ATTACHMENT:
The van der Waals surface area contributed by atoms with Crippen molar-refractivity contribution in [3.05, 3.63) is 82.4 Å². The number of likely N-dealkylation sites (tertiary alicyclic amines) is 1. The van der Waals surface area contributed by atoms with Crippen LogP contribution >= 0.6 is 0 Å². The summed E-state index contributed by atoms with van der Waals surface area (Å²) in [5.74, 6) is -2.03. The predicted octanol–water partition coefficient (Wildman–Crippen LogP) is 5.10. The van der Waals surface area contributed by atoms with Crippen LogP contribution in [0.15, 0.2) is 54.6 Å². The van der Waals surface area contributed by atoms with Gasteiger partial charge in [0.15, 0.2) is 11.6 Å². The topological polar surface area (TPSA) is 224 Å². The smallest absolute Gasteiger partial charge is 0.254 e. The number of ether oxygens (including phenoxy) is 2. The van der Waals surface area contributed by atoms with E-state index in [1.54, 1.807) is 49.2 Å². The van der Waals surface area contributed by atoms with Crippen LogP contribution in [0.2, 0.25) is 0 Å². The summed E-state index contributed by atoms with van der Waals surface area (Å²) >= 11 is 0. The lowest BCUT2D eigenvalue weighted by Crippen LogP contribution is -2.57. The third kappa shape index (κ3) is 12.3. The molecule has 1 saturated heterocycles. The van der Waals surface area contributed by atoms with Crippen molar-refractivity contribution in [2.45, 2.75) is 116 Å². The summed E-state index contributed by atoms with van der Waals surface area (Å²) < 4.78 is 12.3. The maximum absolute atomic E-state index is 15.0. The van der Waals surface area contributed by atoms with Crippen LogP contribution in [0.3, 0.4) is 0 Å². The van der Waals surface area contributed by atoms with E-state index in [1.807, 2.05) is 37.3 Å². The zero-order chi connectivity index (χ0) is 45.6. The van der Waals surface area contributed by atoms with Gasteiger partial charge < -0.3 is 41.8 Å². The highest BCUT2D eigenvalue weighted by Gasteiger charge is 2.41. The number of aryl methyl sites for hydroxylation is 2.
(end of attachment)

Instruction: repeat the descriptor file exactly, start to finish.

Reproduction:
The van der Waals surface area contributed by atoms with Crippen molar-refractivity contribution in [3.05, 3.63) is 82.4 Å². The number of likely N-dealkylation sites (tertiary alicyclic amines) is 1. The van der Waals surface area contributed by atoms with Crippen LogP contribution >= 0.6 is 0 Å². The summed E-state index contributed by atoms with van der Waals surface area (Å²) in [5.74, 6) is -2.03. The predicted octanol–water partition coefficient (Wildman–Crippen LogP) is 5.10. The van der Waals surface area contributed by atoms with Crippen LogP contribution in [0.15, 0.2) is 54.6 Å². The van der Waals surface area contributed by atoms with Gasteiger partial charge in [0.15, 0.2) is 11.6 Å². The topological polar surface area (TPSA) is 224 Å². The smallest absolute Gasteiger partial charge is 0.254 e. The number of ether oxygens (including phenoxy) is 2. The van der Waals surface area contributed by atoms with E-state index in [1.54, 1.807) is 49.2 Å². The van der Waals surface area contributed by atoms with Crippen LogP contribution in [0.2, 0.25) is 0 Å². The summed E-state index contributed by atoms with van der Waals surface area (Å²) >= 11 is 0. The lowest BCUT2D eigenvalue weighted by Crippen LogP contribution is -2.57. The third kappa shape index (κ3) is 12.3. The molecule has 1 saturated heterocycles. The van der Waals surface area contributed by atoms with Crippen molar-refractivity contribution in [2.45, 2.75) is 116 Å². The summed E-state index contributed by atoms with van der Waals surface area (Å²) < 4.78 is 12.3. The maximum absolute atomic E-state index is 15.0. The van der Waals surface area contributed by atoms with Crippen LogP contribution in [0.3, 0.4) is 0 Å². The van der Waals surface area contributed by atoms with E-state index in [1.807, 2.05) is 37.3 Å². The zero-order chi connectivity index (χ0) is 45.6. The van der Waals surface area contributed by atoms with Gasteiger partial charge < -0.3 is 41.8 Å². The highest BCUT2D eigenvalue weighted by Gasteiger charge is 2.41. The number of aryl methyl sites for hydroxylation is 2.